Protesters have also been subjected to a series of violent police tactics at demonstrations. Countless amounts of video footage across social media shows protesters being beaten, dragged, and deliberately knocked over by police. Several cases have shown protesters being suddenly abducted by people in police vans and unmarked vehicles. Some people’s injuries required medical attention and a handful of protesters had to be hospitalised. Journalists present at the protests also faced violence from the police and were detained, despite being marked as press. 

Russian authorities had announced prior to the protests that they would be declared illegal, warning of a tough crackdown. However, organisations and different nations have stated that this hardly justifies the extent of repression faced by peaceful protesters who were not inciting violence. Daria points out that internal state and media channels largely failed to clarify that several protest organisers had attempted to get permits for the rallies in order to legalise them, yet their requests were denied. 

Police Brutality: The Bigger Picture

Police violence during the protests demonstrates an extensive violation of organisational procedures, summarises Daria. As several human rights organisations have outlined as well, these breaches indicate clear attempts to suppress free speech and the right to peaceful assembly. Hence, they have merely energised the protests which are also demanding stronger democracy. Internally, the government and state media have framed protesters as violent provocateurs. State prosecutors have already opened criminal cases against protesters for violence toward the police. St. Petersburg prosecutors, however, are investigating the violence used by police against protesters. 

Russia Protest: Anti-Corruption, Pro-Navalny, and Violent
An injured protestor Source: Valery Tenevoy, avtozaklive

Police violence has been a common denominator of most protests that have occurred in Russia, and across the world, over the past year. While causes and national contexts have differed, the repressive tactics used by Russian police closely resemble the repressive tactics used by police forces in the US, Belarus, and Nigeria in 2020. However, we have seen from Russia’s protests that international cases have failed to deter internal movement. Russian protesters most likely expected violence, yet this did not stop them. Police brutality is, therefore, losing its effectiveness as a mechanism to suppress assembly and free speech.


Over recent days, the international community has been calling on the Kremlin to release Mr. Navalny, but to no avail. The answer foreign affairs officers who contacted the Kremlin would get was to “mind their own business”. In a Facebook post, a spokesperson for the Russian Ministry of Foreign Affairs stated that the international community should “respect international law…not encroach on national legislation of sovereign states, and address problems in [their] own country”. 

Russia Protest: Anti-Corruption, Pro-Navalny, and Violent
Protesters, January 23 Source: FBK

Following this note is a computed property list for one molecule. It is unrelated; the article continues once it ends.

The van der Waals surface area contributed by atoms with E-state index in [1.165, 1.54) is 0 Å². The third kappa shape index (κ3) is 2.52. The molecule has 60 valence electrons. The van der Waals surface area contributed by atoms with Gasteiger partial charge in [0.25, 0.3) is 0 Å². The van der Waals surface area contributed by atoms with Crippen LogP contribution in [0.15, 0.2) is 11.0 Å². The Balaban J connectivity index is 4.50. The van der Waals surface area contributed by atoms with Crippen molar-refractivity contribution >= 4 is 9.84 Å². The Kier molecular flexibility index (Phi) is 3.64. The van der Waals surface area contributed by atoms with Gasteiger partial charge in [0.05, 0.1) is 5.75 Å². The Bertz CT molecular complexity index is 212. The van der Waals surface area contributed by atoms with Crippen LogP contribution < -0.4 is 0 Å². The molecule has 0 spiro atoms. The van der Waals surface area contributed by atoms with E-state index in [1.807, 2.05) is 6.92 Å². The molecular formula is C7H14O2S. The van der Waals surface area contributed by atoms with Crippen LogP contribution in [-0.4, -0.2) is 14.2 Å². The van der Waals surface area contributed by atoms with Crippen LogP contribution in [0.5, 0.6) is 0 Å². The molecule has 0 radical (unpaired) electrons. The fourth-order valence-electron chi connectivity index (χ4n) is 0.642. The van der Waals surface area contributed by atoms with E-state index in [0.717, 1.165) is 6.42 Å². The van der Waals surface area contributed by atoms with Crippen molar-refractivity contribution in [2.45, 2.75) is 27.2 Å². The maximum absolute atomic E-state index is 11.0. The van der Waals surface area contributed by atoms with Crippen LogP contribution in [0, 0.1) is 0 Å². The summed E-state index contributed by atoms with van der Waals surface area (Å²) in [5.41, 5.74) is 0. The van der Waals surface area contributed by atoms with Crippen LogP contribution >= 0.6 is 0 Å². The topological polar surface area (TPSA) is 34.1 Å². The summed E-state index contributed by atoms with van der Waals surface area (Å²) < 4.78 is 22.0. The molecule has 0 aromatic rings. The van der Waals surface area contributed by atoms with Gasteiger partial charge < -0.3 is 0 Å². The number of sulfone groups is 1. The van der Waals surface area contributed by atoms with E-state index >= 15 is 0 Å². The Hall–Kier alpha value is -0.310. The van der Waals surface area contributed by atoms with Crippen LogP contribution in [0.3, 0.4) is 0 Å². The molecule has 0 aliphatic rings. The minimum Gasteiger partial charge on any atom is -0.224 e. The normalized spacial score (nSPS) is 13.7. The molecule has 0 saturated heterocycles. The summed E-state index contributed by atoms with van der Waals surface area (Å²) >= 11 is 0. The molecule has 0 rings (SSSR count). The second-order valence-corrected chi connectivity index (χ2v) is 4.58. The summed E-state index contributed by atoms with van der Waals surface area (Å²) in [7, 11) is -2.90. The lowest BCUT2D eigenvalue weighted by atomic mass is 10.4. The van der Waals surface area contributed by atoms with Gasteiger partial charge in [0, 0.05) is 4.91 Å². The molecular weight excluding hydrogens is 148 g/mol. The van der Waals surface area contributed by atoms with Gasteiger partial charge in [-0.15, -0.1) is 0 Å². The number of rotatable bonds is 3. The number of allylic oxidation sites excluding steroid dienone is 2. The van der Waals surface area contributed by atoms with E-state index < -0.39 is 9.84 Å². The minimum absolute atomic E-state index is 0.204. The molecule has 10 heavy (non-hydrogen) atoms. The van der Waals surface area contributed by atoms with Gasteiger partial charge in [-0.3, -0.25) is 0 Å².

In an official press statement, the US State Department condemned the use of violence by police against journalists and demonstrators, adding that prior to Saturday’s events “the Russian government sought to suppress the rights to peaceful assembly and freedom of expression by harassing protest organisers, threatening social media platforms, and pre-emptively arresting potential participants. This follows years of tightening restrictions on and repressive actions against civil society, independent media, and the political opposition”.

Josep Borrell, High Representative of the European Union for Foreign Affairs, commented on Twitter on Jan. 23 stating

“I deplore widespread detentions, disproportionate use of force, cutting down internet and phone connections”.

The meeting held on Jan. 25 with EU Foreign Affairs Ministers was inclusive as it did not reach a unanimous decision on the sanctions against Russia.

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Suggested Readings

ABC News (2021). “Kremlin critic Alexei Navalny calls for mass protests after being remanded for 30 days”. ABC, 18 January, 2021.

Amnesty International (2021). “Russia: Scores of activists arrested for protesting the detention of Aleksei Navalny must be released”. Amnesty International, 23 January, 2021.

BBC Moscow (2019). “Moscow protests: What’s behind the rallies in Russia”. BBC News, 12 August, 2019.

BBC News (2021). “Alexei Navalny: ‘More than 3,000 detained’ in protests across Russia”. BBC News, 24 January, 2021.

DW News (2021). “Thousands turn out across Russia to protest Navalny arrest”. DW News, Youtube, 23 January, 2021.

Human Rights Watch (2021). “Russia: Police detain thousands in pro-Navalny protests”. Human Rights Watch, 25 January, 2021.

Lonsdorf, Kat (2021). “Social media fueled Russian protests despite government attempts to censor”. NPR, 24 January, 2021.

Osborn, Andrew; Zverev, Anton (2021). “Police crack down on Russian protests against jailing of Kremlin foe Navalny”. Reuters, 22 January, 2021.

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Russian Protest: Anti-Cor…

by Luca De Cristofaro time to read: 6 min